Justification for granting of broadcasting licences unclear at law
National daily newspaper, The Herald, recently published an article in which the immediate former permanent secretary of Information George Charamba explained circumstances under which broadcasting licences were issued in the absence of a Broadcasting Authority of Zimbabwe (BAZ) Board.
According to Charamba, the licences issued to entities such as Powertel, Zimpapers, Alpha Media Holdings and Econet were issued as part of the clerical functions of BAZ.
Charamba outlined the following broadcasting services, namely: Direct-to-Home, which is a form of satellite broadcasting, Video on Demand, and Webcasting. The nature of all these broadcasting formats does not require the allocation of any frequencies.
This year, the Broadcasting Authority of Zimbabwe (the Authority) has issued no less than five Video on Demand broadcasting licences. A similar licensing pattern is evident for webcasting licensing.
In his explanation, Charamba said the entities that have been licenced since the beginning of this year were not really getting broadcasting licences. He said what was actually happening was that the entities were just registering the new broadcasting services they offered and not being licenced in the traditional sense of the word.
Charamba further stated that granting the broadcasting licences in question, was not necessary because entities like Econet and Telone are “…body corporates who already hold licences from elsewhere (referring to Postal and Telecommunications Regulatory Authority of Zimbabwe).”
Through this short article, MISA Zimbabwe respectfully submits that Charamba’s explanation is misleading at best. Locally, the Broadcasting Services Act (BSA) and Regulations passed in line with that Act, guide the broadcasting licensing procedure.
Section 7(1) of the BSA states that no person may operate broadcasting services locally without the requisite broadcasting or signal carrier licence. Section 7(2) then proceeds to set out 10 categories of broadcasting licences including Webcasting Broadcasting Services and Subscription Satellite Broadcasting Services.
Section 10(2)(c) of the BSA then assigns to the Broadcasting Authority, the function “to receive, evaluate and consider applications for the issue of any broadcasting licence or signal carrier licence.”
In summary, the BSA dictates that all broadcasting services are to be licenced after BAZ has evaluated applications for broadcasting licences. Nowhere in the Act does it provide for the “registration” of licencing services.
Furthermore, POTRAZ and BAZ are independent of each other and the two currently do not share any licencing processes. The BSA simply does not have any identifiable licencing exemptions that say the licencing procedures do not apply to entities that are already licenced by POTRAZ for example. There are no Regulations to this effect either.
The claim that acquiring a licence from POTRAZ does away with the need to be licenced by BAZ is incorrect and misleading.
It is our well-considered view that BAZ understands the licensing procedures and that it was for this reason that the Authority issued a call for licences for broadcasting services that do not require the allocation of spectrum. Below is one of the adverts placed by the BAZ in the local press.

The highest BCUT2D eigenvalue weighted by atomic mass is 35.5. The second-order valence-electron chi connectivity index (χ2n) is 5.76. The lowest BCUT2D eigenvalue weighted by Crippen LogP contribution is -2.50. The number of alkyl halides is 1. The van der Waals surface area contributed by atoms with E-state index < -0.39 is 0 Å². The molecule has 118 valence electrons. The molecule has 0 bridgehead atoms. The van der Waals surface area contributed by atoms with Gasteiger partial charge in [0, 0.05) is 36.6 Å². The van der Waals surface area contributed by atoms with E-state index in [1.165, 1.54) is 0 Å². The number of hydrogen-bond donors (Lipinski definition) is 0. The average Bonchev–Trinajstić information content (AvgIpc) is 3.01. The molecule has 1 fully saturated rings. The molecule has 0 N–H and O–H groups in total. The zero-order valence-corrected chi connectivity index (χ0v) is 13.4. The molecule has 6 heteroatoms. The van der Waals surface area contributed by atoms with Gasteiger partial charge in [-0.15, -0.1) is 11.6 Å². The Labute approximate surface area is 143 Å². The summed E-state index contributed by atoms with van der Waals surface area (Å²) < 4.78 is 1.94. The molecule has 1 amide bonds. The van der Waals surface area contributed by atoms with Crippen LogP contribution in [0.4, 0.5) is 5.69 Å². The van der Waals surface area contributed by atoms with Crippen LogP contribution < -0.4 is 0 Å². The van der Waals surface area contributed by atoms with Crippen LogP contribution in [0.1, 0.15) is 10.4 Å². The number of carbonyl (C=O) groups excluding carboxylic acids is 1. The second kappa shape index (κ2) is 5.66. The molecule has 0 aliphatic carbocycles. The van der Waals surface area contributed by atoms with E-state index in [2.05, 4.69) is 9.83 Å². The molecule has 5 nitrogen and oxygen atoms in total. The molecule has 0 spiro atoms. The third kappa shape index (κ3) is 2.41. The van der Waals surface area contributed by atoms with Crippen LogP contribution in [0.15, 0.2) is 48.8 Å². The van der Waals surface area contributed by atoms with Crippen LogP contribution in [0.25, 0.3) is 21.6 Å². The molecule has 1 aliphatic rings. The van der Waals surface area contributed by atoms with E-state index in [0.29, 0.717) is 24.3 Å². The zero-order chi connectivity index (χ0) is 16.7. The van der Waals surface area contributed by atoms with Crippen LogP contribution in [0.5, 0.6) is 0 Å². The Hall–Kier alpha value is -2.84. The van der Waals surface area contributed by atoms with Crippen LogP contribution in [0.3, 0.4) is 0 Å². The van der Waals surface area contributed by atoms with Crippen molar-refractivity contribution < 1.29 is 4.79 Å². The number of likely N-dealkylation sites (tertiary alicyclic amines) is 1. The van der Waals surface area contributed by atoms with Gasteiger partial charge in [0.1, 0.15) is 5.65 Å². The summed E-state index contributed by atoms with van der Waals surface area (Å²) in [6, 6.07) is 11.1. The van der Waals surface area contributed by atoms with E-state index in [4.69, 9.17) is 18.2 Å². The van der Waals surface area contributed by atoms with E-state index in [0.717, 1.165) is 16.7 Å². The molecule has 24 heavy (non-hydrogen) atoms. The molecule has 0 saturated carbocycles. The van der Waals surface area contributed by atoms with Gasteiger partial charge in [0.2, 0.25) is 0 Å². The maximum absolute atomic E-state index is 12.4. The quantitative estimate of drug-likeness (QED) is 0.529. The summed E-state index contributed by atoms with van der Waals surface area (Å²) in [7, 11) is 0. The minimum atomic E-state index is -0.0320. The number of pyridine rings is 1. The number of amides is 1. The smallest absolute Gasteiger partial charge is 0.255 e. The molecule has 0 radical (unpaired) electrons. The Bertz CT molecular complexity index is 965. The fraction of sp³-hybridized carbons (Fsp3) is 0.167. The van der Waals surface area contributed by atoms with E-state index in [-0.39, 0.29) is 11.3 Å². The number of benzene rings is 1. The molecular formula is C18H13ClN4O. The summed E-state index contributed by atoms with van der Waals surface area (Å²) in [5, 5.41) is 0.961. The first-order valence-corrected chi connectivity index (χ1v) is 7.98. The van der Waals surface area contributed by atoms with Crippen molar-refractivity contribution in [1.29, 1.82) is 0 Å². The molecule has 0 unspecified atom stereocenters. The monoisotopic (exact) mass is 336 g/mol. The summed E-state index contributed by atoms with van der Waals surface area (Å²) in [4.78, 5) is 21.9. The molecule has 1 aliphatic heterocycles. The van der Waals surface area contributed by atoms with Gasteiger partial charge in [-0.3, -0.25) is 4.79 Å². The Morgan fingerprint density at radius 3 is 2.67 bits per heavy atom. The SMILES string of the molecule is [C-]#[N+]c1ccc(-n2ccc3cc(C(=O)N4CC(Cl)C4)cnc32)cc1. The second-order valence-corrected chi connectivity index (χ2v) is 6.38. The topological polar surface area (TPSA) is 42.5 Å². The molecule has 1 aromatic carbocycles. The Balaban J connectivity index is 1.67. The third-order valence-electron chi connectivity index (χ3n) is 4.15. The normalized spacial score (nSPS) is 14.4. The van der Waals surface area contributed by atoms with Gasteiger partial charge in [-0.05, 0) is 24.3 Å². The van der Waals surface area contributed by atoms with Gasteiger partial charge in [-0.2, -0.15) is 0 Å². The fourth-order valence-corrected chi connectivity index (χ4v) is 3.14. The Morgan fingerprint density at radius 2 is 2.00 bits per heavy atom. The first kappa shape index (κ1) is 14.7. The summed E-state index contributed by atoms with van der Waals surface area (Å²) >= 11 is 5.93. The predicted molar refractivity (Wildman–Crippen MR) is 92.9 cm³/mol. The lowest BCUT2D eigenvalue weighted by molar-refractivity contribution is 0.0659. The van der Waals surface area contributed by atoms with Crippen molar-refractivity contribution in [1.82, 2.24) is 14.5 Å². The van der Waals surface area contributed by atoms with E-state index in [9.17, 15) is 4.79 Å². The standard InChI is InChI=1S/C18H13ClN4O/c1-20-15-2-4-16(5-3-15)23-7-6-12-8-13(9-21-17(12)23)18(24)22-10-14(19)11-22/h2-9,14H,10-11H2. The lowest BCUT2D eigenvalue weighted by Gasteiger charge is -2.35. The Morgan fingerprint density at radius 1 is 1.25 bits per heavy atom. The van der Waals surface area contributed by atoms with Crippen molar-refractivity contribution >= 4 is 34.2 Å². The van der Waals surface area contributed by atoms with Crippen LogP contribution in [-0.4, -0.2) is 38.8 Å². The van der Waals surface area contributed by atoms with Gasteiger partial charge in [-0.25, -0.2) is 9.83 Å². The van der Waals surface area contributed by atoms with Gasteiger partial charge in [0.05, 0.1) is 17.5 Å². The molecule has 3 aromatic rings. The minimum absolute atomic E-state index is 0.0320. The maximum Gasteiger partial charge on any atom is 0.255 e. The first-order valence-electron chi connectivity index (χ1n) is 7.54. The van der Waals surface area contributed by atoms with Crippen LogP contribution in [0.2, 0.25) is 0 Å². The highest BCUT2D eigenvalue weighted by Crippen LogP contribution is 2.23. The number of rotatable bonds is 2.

It is apparent from the advert that the call for licencing was in terms of the licencing process outlined in section 10 of the BSA. As explained above, this section does not provide for the granting of broadcasting licences through registration of broadcasting services.
It was in response to this call that Econet, Powertel, TelOne, Zimpapers, and later Alpha Media Holdings, applied and received webcasting broadcasting licences, webcasting licences and content distribution licences.
Charamba’s explanation does not justify BAZ’s operations without a Board. Neither does it settle the question of how several broadcasting licences have been issued by an Authority that is not fully constituted.
Charamba’s explanation does not show what law the government relies on to justify the running of both the Broadcasting Authority of Zimbabwe and the Zimbabwe Media Commissioner without any sitting boards.
If the legislature was satisfied that BAZ’s secretariat was capable of evaluating and deciding on licensing applications, the legislature would not have incurred the trouble of providing for a Board in the BSA.
If it is true that there is a registration procedure for licences, then that registration procedure is not clearly expressed in the BSA. The same is also true if entities that have been licenced by POTRAZ are able to get exemptions from the BSA’s licencing procedures.
That said, the BSA also lacks a clear and understandable demarcation of functions that can only be performed with the participation of a fully constituted Board.
This lack of distinction has to be clearly expressed to secure transparency and legitimacy of BAZ’s the overall functions. Laws are only effective when they are so clearly written, leaving the minimal number of loopholes.
Furthermore, laws should not be amended or their provisions violated through verbal utterances made by members of the executive arm of the State.
About MISA Zimbabwe
The Media Institute of Southern Africa (MISA) Zimbabwe was founded in 1996. Its work focuses on promoting, and advocating for, the unhindered enjoyment of freedom of expression, access to information and a free, independent, diverse and pluralistic media.